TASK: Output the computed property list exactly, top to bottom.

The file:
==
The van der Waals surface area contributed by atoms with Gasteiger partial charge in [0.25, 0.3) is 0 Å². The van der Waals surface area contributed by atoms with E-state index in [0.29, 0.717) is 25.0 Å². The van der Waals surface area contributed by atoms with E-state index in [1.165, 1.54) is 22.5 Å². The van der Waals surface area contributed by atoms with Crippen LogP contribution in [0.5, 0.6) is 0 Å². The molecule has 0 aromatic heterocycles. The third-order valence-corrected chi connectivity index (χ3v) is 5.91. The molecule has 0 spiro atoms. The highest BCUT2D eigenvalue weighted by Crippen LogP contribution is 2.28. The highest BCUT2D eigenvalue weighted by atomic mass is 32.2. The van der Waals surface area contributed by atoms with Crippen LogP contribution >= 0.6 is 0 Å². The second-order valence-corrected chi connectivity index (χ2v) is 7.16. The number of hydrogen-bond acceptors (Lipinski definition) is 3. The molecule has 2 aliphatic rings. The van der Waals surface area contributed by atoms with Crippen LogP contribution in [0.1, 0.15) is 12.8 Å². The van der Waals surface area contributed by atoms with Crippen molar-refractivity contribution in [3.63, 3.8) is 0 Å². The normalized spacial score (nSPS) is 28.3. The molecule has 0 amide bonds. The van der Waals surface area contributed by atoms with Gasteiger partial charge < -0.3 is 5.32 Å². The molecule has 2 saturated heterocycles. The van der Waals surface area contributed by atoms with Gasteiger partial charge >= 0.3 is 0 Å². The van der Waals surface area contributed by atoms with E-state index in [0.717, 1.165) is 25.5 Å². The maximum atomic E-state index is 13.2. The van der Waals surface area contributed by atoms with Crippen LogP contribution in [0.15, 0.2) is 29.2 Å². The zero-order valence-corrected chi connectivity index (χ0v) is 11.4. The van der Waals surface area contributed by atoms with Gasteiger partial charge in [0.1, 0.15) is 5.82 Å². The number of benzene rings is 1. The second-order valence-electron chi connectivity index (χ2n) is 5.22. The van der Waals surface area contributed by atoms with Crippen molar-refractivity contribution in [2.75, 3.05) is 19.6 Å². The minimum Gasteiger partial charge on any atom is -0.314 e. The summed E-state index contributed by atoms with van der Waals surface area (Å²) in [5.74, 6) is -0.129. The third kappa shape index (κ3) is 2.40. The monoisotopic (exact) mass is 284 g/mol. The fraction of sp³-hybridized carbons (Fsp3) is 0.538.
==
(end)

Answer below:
The van der Waals surface area contributed by atoms with Gasteiger partial charge in [0.25, 0.3) is 0 Å². The van der Waals surface area contributed by atoms with E-state index in [0.29, 0.717) is 25.0 Å². The van der Waals surface area contributed by atoms with E-state index in [1.165, 1.54) is 22.5 Å². The van der Waals surface area contributed by atoms with Crippen LogP contribution in [0.5, 0.6) is 0 Å². The molecule has 0 aromatic heterocycles. The third-order valence-corrected chi connectivity index (χ3v) is 5.91. The molecule has 0 spiro atoms. The highest BCUT2D eigenvalue weighted by Crippen LogP contribution is 2.28. The highest BCUT2D eigenvalue weighted by atomic mass is 32.2. The van der Waals surface area contributed by atoms with Crippen LogP contribution >= 0.6 is 0 Å². The second-order valence-corrected chi connectivity index (χ2v) is 7.16. The number of hydrogen-bond acceptors (Lipinski definition) is 3. The molecule has 2 aliphatic rings. The van der Waals surface area contributed by atoms with Crippen LogP contribution in [0.1, 0.15) is 12.8 Å². The van der Waals surface area contributed by atoms with Crippen molar-refractivity contribution in [3.63, 3.8) is 0 Å². The normalized spacial score (nSPS) is 28.3. The molecule has 0 amide bonds. The van der Waals surface area contributed by atoms with Gasteiger partial charge < -0.3 is 5.32 Å². The molecule has 2 saturated heterocycles. The van der Waals surface area contributed by atoms with Gasteiger partial charge >= 0.3 is 0 Å². The van der Waals surface area contributed by atoms with E-state index in [0.717, 1.165) is 25.5 Å². The maximum atomic E-state index is 13.2. The van der Waals surface area contributed by atoms with Crippen LogP contribution in [0.15, 0.2) is 29.2 Å². The zero-order valence-corrected chi connectivity index (χ0v) is 11.4. The van der Waals surface area contributed by atoms with Gasteiger partial charge in [0.1, 0.15) is 5.82 Å². The number of benzene rings is 1. The second-order valence-electron chi connectivity index (χ2n) is 5.22. The van der Waals surface area contributed by atoms with Crippen molar-refractivity contribution in [2.75, 3.05) is 19.6 Å². The minimum Gasteiger partial charge on any atom is -0.314 e. The summed E-state index contributed by atoms with van der Waals surface area (Å²) in [5.74, 6) is -0.129. The third kappa shape index (κ3) is 2.40. The monoisotopic (exact) mass is 284 g/mol. The fraction of sp³-hybridized carbons (Fsp3) is 0.538.